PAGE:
The PowerShell execution policy determines if script files can be run – by default they are prohibited for security reasons. Enter the following command to find out about execution policy and signing script files:

get-help about_signing

You can either elect to only run signed scripts (in which case scripts must be signed with a certificate), or to run unsigned scripts from the local file system or to run any unsigned script. For most users, allowing unsigned scripts to run from the local file system is acceptable, so to allow this enter the following commands to set and then retrieve the execution policy (you need to be logged on as administrator):

set-executionpolicy RemoteSigned
get-executionpolicy

Before programming against the SharePoint and/or MOSS 2007 object model the appropriate assemblies must be loaded. The following commands do this:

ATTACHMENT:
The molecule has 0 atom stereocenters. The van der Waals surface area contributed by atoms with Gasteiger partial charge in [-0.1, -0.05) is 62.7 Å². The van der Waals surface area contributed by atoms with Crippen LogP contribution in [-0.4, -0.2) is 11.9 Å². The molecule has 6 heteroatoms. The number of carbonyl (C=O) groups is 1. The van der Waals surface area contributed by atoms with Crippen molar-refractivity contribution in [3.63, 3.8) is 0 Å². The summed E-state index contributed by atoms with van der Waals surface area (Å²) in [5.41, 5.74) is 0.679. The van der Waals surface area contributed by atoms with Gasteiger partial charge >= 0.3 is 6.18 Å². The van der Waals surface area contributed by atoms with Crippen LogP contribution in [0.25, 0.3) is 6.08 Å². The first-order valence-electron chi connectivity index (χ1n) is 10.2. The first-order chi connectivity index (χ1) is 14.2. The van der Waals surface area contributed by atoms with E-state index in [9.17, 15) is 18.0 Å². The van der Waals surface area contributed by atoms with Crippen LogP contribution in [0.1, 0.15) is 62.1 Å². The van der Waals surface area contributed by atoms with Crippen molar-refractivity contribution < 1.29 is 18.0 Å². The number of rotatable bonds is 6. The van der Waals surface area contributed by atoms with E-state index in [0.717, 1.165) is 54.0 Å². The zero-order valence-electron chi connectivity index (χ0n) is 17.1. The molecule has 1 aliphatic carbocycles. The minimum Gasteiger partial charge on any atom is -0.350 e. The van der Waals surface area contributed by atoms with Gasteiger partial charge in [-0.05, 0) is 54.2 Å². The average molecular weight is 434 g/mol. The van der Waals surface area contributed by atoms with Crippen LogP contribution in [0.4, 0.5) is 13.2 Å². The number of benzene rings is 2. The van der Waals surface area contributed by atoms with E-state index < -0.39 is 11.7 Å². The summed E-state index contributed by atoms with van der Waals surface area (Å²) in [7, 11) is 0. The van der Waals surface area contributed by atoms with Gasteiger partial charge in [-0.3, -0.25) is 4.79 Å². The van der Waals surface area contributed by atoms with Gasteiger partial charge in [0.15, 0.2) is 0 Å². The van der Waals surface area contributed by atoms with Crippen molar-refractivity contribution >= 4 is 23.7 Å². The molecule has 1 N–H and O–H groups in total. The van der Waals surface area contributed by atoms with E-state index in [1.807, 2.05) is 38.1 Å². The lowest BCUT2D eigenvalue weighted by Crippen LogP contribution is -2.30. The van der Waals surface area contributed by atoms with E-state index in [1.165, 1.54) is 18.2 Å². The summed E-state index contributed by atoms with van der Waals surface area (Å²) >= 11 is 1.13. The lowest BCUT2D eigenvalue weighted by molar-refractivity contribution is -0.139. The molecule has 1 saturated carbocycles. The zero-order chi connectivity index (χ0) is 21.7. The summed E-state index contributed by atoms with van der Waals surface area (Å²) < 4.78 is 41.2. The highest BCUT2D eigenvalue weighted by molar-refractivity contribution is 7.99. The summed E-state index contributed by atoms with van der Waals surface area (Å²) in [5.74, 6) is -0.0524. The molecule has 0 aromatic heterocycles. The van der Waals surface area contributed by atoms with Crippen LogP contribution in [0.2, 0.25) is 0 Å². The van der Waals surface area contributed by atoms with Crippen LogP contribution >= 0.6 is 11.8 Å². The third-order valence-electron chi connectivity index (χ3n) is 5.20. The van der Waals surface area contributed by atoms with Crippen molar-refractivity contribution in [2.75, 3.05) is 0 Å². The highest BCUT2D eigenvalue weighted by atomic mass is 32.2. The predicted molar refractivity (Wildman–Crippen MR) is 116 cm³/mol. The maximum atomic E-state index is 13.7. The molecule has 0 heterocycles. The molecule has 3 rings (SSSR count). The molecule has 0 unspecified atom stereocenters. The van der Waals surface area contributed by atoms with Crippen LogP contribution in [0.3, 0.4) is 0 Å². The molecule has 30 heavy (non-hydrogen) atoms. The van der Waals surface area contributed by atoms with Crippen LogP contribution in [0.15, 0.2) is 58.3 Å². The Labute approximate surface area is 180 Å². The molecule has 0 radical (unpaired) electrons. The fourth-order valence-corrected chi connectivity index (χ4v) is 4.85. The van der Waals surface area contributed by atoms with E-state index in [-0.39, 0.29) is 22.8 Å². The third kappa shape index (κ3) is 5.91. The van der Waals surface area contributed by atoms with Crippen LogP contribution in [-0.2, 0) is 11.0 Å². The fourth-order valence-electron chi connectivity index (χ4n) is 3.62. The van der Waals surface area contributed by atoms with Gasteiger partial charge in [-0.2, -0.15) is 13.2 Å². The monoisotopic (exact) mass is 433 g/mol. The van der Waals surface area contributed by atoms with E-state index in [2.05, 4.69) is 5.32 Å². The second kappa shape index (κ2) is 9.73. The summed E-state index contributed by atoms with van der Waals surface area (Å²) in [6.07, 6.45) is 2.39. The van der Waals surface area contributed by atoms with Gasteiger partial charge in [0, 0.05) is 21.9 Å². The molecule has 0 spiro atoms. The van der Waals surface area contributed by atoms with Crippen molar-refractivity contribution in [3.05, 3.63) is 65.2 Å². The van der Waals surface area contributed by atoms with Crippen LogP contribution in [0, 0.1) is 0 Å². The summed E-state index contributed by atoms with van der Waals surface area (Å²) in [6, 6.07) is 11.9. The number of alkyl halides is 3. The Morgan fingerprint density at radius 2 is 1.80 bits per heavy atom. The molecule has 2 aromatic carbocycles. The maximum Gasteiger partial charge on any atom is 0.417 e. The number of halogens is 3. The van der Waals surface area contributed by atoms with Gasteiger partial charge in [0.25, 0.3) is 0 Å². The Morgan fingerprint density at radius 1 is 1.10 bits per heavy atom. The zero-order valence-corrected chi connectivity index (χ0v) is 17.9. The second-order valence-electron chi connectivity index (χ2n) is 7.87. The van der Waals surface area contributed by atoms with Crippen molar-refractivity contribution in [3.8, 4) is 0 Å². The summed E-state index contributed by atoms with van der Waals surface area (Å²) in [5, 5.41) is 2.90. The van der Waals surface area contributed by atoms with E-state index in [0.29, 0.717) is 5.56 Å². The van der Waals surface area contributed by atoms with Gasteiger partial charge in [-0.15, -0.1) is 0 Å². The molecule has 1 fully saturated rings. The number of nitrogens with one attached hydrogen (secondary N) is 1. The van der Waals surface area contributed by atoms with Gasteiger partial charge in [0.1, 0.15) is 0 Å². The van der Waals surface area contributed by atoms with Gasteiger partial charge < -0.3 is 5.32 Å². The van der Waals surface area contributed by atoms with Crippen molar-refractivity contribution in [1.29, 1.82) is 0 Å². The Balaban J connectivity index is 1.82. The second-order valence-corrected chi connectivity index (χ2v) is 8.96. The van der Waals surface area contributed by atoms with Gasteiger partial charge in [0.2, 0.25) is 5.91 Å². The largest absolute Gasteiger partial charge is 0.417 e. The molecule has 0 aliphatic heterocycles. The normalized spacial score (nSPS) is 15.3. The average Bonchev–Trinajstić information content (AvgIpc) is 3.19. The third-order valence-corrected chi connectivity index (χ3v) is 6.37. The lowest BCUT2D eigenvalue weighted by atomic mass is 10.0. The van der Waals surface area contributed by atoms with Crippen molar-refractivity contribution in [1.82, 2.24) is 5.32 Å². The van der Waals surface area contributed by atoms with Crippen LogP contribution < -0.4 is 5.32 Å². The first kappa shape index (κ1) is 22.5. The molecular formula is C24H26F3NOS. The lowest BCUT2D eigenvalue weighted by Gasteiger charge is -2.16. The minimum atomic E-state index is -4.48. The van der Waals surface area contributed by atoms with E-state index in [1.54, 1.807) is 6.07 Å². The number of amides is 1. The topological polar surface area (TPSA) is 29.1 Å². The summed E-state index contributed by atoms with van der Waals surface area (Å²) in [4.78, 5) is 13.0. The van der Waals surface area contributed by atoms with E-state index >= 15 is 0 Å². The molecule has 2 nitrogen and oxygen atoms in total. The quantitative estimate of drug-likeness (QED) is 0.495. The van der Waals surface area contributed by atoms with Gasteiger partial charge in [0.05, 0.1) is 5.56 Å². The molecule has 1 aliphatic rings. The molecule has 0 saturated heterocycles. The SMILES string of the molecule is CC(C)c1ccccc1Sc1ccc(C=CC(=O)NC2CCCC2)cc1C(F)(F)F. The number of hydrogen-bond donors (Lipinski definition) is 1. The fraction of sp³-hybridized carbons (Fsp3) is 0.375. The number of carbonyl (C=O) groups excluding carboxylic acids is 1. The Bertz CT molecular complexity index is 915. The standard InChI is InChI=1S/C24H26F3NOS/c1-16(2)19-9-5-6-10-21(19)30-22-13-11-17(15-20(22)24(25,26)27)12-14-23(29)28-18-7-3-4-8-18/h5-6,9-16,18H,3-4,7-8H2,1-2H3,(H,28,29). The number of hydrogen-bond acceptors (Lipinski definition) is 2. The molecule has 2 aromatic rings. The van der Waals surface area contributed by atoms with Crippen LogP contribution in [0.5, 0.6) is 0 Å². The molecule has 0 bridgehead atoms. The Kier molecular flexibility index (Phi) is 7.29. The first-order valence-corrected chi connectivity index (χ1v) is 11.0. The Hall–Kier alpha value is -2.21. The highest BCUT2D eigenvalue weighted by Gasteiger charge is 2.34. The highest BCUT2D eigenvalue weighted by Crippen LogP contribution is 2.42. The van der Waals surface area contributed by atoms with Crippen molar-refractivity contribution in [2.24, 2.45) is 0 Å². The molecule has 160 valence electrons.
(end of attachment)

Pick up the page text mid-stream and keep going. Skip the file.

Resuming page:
[System.Reflection.Assembly]::Load(“Microsoft.SharePoint, Version=12.0.0.0, Culture=neutral, PublicKeyToken=71e9bce111e9429c”)
[System.Reflection.Assembly]::Load(“Microsoft.SharePoint.Portal, Version=12.0.0.0, Culture=neutral, PublicKeyToken=71e9bce111e9429c”)

You can place these commands the file called Microsoft.PowerShell_profile.ps1 in a folder called My Documents\WindowsPowerShell to run commands automatically when you run PowerShell (the folder and the file may not exist and may need to be created).

You can now test calling into the SharePoint object model. The following command gets a reference to a site collection at the given URL:

$spsite=[Microsoft.SharePoint.SPSite](“http://localhost/sites/intranet“)

You can review all the property values for the SPSite object by typing the name of the object variable:

$spsite

You can find an example of creating a script file for chaning a site’s regional settings here.

 

 

 

 

 

Written by Nick Grattan

September 3, 2007 at 11:19 am